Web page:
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The quietest building in the world

Capita helped design and deliver the quietest building in the world

The Bristol Centre for Nanoscience and Quantum Information (NSQI) is Bristol University's dedicated research Centre for NS & QI activities.

Hailed as the quietest building in the world, the centre provides state-of-the-art specialised laboratories where vibration and acoustic noise levels are among the lowest anywhere in the world, despite being located in Bristol city centre.

The centre offers opportunities for the development of future computing, communications and health technologies, as well as advanced materials such as those used in the aerospace industry.

Our solution:

Capita delivered project management and architecture services when the building was in development and construction. This included a monthly strategic forum to inform all attendees of the requirements at all stages of the project and ensure elements of the detail were not lost, affecting ultimate performance.

With no other examples of similar buildings in the UK to act as a benchmark, it was imperative that every detail was understood and its implementation closely controlled and monitored.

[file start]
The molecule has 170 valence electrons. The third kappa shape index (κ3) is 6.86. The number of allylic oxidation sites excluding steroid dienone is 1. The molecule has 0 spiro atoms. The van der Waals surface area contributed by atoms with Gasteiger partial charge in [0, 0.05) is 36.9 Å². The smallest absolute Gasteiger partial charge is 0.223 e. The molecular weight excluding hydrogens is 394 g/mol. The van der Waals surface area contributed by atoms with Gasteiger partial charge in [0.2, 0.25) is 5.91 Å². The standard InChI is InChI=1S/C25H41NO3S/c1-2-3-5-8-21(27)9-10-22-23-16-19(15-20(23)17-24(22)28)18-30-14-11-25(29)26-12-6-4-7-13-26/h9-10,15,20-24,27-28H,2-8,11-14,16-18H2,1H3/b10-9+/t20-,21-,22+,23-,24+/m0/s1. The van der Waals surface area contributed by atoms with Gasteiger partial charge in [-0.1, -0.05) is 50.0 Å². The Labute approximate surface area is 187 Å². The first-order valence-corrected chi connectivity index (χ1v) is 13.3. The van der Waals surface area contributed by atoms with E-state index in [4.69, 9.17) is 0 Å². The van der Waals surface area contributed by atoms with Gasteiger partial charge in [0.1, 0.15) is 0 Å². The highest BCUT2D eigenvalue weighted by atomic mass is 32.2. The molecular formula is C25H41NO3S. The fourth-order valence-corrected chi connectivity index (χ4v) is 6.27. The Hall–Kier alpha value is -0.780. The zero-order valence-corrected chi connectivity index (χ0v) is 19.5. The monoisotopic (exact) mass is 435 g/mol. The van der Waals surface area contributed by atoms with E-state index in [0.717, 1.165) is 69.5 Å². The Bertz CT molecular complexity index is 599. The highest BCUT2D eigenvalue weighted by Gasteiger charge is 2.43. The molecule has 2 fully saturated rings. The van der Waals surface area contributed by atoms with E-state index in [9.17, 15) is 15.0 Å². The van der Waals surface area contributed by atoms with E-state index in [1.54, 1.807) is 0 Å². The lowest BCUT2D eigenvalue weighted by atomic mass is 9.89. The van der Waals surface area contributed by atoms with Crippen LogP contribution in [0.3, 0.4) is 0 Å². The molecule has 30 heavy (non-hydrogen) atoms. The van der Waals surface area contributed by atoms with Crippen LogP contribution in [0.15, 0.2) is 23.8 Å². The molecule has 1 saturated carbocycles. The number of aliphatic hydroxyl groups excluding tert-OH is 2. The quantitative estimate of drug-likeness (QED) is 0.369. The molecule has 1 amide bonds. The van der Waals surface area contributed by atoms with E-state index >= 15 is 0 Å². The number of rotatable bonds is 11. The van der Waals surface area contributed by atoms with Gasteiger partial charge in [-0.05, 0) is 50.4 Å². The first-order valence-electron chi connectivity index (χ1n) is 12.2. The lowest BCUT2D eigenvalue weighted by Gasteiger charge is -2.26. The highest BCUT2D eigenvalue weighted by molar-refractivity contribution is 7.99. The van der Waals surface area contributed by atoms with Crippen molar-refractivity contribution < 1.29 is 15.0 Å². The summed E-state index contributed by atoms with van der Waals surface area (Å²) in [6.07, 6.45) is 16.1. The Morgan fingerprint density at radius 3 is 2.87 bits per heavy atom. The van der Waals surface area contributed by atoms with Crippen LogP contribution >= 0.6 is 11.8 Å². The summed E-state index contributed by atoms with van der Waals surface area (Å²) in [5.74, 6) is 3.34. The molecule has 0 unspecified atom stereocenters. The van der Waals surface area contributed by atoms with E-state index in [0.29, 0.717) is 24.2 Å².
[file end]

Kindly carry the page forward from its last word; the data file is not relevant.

The results:

The unique environment allows experiments to be undertaken at levels of precision that surpass those achieved in other laboratories around the world. The laboratories are carrying out ground-breaking research including:

  • Quantum computing: A primitive quantum computer that uses single particles of light (photons) whizzing through a silicon chip has performed its first mathematical calculation. This is the first time a calculation has been performed on a photonic chip and is a major step towards harnessing the power of single particles of 'light' to perform processing tasks and, ultimately, the development of a super-powerful quantum computer.
  • Generating green electricity: A novel material made of tiny diamonds is set to create a new and ‘greener’ way of producing electricity. The material’s unique properties will enable the sun’s heat to be converted directly into electricity, enabling the development of new solar cell technology for applications in power generation. It is envisaged that this will do away with huge solar panels and replace them with something the size of a saucer.

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